The only option currently supported is “promised”. You can use this if you want to customize the behavior—for example, to ensure that one particular type is only promised.

- (id)pasteboardPropertyListForType:(NSString *)type

This method returns the appropriate property list object representation of your object for the specified type.

In most cases, you just implement the two required methods—writableTypesForPasteboard: and pasteboardPropertyListForType:.

In the example of the Bookmark class, you could implement writableTypesForPasteboard: as follows:

- (NSArray *)writableTypesForPasteboard:(NSPasteboard *)pasteboard {
    static NSArray *writableTypes = nil;
    if (!writableTypes) {
        writableTypes = [[NSArray alloc] initWithObjects:BOOKMARK_UTI,
    (NSString *)kUTTypeURL, NSPasteboardTypeString, nil];
    return writableTypes;

This implementation ignores the pasteboard type, however you might choose to return different types for say, a general and for a dragging pasteboard.

You could implement pasteboardPropertyListForType: as follows:

- (id)pasteboardPropertyListForType:(NSString *)type {
    if ([type isEqualToString:BOOKMARK_UTI]) {
        return [NSKeyedArchiver archivedDataWithRootObject:self];
    if ([type isEqualToString:(NSString *)kUTTypeURL]) {
        return [url pasteboardPropertyListForType:(NSString *)kUTTypeURL];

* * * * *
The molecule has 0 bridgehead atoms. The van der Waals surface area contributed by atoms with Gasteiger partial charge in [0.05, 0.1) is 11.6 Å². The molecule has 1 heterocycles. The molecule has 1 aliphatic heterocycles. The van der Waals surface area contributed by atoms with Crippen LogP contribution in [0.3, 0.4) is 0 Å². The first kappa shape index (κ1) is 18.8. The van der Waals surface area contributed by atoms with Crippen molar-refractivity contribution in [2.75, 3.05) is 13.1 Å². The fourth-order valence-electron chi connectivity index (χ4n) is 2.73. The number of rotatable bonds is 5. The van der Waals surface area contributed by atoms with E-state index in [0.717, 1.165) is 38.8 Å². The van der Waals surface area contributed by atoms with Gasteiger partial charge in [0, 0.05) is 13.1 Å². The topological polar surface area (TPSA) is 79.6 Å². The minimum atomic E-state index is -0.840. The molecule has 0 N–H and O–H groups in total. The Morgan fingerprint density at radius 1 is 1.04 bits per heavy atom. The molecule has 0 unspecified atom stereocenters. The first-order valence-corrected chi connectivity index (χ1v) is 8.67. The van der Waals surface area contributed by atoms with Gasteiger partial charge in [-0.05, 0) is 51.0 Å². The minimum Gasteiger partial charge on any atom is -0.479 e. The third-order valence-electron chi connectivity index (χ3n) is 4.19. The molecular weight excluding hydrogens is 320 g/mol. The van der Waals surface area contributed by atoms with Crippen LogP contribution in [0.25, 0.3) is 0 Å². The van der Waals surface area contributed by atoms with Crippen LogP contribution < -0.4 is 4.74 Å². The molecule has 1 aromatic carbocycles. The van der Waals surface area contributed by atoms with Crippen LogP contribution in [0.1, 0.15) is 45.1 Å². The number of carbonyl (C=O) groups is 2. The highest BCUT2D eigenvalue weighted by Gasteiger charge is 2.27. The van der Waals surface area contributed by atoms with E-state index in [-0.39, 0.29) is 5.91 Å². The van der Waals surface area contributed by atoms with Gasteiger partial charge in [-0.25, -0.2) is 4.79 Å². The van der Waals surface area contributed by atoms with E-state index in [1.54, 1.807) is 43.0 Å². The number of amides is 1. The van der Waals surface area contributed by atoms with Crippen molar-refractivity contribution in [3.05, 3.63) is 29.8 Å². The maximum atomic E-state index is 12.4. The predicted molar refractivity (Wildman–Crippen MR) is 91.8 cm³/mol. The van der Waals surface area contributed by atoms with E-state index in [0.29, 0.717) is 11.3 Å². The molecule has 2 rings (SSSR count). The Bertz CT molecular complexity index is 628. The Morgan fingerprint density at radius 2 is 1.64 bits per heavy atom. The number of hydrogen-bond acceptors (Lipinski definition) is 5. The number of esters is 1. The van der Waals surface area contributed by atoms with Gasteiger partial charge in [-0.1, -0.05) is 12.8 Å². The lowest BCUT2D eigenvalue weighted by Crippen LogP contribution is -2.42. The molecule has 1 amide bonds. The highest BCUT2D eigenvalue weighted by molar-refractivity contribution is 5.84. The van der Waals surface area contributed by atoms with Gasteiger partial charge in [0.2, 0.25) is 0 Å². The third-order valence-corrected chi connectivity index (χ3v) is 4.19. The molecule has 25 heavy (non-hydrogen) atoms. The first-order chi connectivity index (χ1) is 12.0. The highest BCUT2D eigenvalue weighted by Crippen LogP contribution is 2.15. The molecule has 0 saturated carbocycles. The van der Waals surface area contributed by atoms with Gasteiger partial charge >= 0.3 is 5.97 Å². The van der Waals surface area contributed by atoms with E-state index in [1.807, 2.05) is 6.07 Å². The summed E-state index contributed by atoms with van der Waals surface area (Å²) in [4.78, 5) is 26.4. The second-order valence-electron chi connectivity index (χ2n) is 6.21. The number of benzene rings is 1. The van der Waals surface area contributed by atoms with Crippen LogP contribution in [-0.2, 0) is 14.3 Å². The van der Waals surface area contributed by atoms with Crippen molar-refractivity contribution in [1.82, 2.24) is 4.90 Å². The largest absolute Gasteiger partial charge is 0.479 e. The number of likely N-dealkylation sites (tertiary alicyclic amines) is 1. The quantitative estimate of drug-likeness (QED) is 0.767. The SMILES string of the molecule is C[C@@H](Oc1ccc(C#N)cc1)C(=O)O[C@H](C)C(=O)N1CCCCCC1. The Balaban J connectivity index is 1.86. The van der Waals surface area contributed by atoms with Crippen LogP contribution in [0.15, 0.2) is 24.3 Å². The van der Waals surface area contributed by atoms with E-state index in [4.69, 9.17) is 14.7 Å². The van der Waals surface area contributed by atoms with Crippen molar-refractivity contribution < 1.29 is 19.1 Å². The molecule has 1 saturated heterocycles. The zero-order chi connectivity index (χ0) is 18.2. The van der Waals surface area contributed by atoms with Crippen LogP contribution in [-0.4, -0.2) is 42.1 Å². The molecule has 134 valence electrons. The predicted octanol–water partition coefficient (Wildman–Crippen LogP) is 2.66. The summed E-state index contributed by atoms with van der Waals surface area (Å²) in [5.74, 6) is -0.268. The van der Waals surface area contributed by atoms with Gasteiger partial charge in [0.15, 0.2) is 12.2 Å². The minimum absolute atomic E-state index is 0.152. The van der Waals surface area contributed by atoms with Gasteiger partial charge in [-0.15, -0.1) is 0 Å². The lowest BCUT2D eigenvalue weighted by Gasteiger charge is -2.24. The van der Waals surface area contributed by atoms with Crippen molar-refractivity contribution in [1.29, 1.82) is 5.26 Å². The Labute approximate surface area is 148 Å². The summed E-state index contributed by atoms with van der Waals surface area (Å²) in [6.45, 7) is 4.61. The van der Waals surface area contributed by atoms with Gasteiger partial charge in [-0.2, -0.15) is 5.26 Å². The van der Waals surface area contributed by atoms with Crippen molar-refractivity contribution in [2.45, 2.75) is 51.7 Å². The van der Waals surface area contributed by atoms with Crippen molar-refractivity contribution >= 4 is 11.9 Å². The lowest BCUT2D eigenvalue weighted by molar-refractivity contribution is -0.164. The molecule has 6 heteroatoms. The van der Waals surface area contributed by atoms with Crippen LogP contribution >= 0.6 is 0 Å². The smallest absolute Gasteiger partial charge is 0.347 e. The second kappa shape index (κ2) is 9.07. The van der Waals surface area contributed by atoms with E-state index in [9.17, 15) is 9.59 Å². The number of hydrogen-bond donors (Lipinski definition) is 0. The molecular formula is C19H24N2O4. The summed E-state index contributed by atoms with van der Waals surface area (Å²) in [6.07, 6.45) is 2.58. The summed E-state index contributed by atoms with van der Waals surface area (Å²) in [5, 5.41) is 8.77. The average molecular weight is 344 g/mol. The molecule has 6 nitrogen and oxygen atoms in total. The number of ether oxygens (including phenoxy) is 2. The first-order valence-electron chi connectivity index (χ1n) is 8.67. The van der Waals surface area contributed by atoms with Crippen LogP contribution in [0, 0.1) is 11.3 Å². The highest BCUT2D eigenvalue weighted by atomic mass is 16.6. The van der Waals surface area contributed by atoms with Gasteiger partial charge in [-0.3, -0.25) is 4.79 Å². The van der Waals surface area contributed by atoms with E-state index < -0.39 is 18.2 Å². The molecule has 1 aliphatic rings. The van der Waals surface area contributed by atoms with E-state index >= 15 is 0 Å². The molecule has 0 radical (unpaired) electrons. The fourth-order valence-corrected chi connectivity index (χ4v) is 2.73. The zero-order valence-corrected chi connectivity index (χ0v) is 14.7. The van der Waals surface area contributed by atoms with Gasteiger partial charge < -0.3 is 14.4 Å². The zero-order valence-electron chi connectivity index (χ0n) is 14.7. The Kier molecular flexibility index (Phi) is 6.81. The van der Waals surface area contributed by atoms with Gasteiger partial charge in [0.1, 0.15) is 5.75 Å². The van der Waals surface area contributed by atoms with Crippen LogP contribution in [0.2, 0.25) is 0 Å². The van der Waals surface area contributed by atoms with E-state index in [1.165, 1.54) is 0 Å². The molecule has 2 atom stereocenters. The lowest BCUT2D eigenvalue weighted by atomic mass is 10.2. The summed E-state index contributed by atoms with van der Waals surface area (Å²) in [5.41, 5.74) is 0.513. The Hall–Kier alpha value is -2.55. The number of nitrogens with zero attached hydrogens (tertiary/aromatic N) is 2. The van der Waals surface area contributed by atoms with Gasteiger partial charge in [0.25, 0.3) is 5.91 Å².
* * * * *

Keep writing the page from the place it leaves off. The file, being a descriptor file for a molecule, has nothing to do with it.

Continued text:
if ([type isEqualToString:NSPasteboardTypeString]) {
        return [NSString stringWithFormat:@"<a href=\"%@\">%@</a>",
    [url absoluteString], title];
    return nil;

In the example, the method returns either an NSData or an NSString object. The pasteboard accepts data values directly, and automatically converts the string to the appropriate data representation. If the method returned any other property list type, the pasteboard would automatically convert it to the appropriate data representation.


To support reading from a pasteboard, your class must conform to the NSPasteboardReading protocol. It has three methods, two of which are optional.

+ (NSArray *)readableTypesForPasteboard:(NSPasteboard *)pasteboard

This class method returns an array of UTIs for the data types your object can read from the pasteboard.

The method provides the pasteboard argument so that you can return for different arrays for different pasteboards. As with reading, you might put different data types on the general pasteboard than you do on the dragging pasteboard, or you might put on the same data types but in a different order.

+ (NSPasteboardReadingOptions)readingOptionsForType:(NSString *)type pasteboard:(NSPasteboard *)pasteboard

This class method is optional. It allows you to specify the options for reading from a pasteboard.

The options are expressed using a NSPasteboardReadingOptions bit field. You can specify that the corresponding data should be read as one of:

- (id)initWithPasteboardPropertyList:(id)propertyList ofType:(NSString *)type